Esther Kamweru – Pioneer female managing editor of a daily

Esther Kamweru is Kenya’s first female managing editor of a newspaper. She describes herself as a longtime journalist who started off as a cub reporter and a trainee sub editor and steadily worked her way to the top. After a very involving career in the industry, she is happy and fulfilled with the accomplishments she has made and is glad that she chose a career in journalism.

Esther Kamweru is a longtime Kenyan Journalist, who worked her way up the ladder to become Kenya’s first female managing editor of a newspaper. Although she landed into journalism by chance, she fit into the industry and cut her niche, a journey which also lead to her being part of a team that pioneered newspaper inserts and magazines.

Growing up, Kamweru’s father worked for the East African Railways. The family had to move constantly because of his job. “I grew up in many towns such as Gilgil and Naivasha, but majorly in Nyeri,” she says, which is where her family settled after the death of her father.

Kamweru attended Madaraka Primary School in Thika and then proceeded to Bishop Gatimu Ngandu Girls High School in Nyeri.

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Upon completion of her secondary education, she was admitted to Makerere University to study for a Bachelor of Arts in Literature, Geography and Divinity. On reporting to Makerere, the generally introverted Kamweru approached the dean to change her courses during the one-week window period allocated to allow change of study. “I was one of those very shy girls. Because of that, I was thinking about pursuing a career where I would not have to interact with people too much.”

She wanted to pursue librarianship, but the dean advised against it as the Library course was at the time offered only as a diploma.  “This would have been a downgrade from the degree course I had been offered.” Consequently, she ended up doing Literature.

Her studies at Makerere were, however, cut short after one of the Kenyans attending the university got lost. Because of the incident, the Government recalled all Kenyan students studying at Makere, a move that saw to Kamweru finish her university education at the University of Nairobi.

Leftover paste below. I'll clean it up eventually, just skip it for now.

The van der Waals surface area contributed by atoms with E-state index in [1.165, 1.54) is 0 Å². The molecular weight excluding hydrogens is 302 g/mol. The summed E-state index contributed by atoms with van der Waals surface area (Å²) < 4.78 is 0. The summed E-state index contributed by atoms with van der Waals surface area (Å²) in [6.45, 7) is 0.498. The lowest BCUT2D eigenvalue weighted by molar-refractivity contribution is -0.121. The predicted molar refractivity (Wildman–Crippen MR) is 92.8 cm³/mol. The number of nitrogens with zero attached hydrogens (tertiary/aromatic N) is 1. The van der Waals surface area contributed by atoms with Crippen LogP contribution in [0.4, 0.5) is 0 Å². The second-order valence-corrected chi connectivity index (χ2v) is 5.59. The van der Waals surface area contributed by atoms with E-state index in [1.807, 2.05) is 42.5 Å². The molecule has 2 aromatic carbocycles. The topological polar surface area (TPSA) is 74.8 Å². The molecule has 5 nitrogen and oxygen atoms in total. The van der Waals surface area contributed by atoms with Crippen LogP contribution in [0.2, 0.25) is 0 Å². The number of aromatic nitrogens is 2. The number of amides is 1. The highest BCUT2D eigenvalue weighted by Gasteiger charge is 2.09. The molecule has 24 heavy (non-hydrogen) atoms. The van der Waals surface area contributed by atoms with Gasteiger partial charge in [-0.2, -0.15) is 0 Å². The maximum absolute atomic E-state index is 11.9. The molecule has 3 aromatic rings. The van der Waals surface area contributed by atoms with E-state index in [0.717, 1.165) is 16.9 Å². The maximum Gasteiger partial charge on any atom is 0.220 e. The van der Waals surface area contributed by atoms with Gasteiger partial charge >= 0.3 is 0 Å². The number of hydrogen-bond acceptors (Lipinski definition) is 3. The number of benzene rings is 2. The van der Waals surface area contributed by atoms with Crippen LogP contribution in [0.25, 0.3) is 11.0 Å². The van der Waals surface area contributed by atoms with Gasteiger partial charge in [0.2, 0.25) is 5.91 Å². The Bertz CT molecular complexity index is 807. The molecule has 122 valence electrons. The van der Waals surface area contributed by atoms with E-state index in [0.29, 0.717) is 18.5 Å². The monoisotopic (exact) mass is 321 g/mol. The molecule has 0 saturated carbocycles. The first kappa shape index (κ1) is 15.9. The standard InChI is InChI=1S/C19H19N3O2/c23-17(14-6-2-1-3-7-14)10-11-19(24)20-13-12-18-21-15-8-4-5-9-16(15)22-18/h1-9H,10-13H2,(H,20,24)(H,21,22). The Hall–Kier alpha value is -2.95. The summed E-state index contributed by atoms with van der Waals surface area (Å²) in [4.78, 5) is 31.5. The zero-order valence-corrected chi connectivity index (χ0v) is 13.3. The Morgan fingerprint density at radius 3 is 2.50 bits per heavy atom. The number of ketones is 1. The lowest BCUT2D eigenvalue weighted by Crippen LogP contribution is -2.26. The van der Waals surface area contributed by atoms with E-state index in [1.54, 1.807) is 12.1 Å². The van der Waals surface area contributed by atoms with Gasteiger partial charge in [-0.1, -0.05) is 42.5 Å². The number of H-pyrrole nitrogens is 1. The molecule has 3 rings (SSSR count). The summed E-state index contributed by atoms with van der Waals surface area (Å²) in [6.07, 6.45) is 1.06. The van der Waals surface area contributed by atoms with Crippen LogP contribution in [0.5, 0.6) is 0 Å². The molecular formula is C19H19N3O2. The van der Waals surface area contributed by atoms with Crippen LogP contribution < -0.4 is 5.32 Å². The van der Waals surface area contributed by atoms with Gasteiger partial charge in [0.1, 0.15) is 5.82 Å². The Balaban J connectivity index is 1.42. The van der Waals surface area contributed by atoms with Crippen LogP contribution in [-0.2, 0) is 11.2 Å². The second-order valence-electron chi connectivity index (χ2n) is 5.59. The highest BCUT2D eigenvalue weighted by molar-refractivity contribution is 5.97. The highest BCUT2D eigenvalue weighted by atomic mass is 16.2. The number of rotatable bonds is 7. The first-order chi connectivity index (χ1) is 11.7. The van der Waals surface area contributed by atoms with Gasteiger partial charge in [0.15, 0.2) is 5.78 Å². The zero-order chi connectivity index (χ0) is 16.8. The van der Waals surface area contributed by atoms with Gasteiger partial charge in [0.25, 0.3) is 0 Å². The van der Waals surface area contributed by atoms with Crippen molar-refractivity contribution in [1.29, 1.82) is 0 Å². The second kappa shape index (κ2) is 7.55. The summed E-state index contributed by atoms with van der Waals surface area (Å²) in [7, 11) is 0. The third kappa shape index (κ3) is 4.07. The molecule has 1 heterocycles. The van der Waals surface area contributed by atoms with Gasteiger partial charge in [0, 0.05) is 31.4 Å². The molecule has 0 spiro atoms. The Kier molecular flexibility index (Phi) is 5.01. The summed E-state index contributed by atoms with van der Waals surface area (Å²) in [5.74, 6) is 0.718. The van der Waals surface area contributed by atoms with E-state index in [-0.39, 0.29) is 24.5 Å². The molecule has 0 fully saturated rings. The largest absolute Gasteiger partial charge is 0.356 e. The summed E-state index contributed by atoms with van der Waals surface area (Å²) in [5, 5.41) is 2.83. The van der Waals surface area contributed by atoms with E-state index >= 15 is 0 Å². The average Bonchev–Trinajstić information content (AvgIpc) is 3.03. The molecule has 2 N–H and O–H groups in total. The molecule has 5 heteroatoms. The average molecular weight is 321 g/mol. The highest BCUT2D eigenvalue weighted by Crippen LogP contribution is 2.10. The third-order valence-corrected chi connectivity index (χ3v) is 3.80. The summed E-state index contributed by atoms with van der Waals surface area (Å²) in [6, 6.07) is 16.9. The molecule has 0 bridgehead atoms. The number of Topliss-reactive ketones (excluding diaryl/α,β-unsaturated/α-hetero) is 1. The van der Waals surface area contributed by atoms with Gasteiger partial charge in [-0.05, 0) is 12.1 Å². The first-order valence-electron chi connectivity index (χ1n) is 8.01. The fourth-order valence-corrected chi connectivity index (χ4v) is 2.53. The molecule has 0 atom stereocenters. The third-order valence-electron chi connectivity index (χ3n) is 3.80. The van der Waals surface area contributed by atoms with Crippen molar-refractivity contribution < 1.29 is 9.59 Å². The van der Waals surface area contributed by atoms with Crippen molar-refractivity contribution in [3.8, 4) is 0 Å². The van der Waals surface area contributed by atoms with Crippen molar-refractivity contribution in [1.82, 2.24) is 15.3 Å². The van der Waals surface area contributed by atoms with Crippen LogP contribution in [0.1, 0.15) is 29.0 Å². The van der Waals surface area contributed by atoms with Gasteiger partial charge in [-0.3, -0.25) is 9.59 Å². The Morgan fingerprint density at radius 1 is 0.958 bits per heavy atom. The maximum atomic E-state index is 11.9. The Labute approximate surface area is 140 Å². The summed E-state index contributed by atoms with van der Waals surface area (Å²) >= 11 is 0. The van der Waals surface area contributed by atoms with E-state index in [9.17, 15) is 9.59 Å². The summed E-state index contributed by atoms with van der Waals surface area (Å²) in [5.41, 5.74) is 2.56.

On completion of her studies, she pursued a career in journalism after seeing an advert in the dailies for a vacancy at The Standard for a sub editor. “Because of my background in literature, I ended up in journalism. It is funny because as an introvert, I ended up in a career that requires an extroverted personality.” Kamweru applied for the position, and in 1978 began her 17-year journey with The Standard.

Although she began her journey in journalism as a subeditor, it was deemed wise that she first gain experience as a cub reporter. “It was felt that for one to became a good subeditor, one had to go to the field first.”  She rose through the ranks from cub reporter to becoming the first female managing editor not only of a mainstream newspaper, but also in the media industry at large.

During her time at The Standard, she achieved many milestones including coming up with Now Magazine, an insert in the Sunday Standard that was the first of its kind in the country, both in size and orientation. The magazine’s target audience was women and youth.  She also helped develop The Sunday Standard – as there was previously no Sunday edition of the newspaper, and the special reports incorporated within it.

To Kamweru, her first years of employment were hectic. First, she was an introvert whose career demanded social interaction. Secondly, the work hours were different from all other professions. She found the hours difficult on her family particularly during holidays. However, with time, the career fitted into her personality well as the odd hours allowed her to escape a lot of socialising.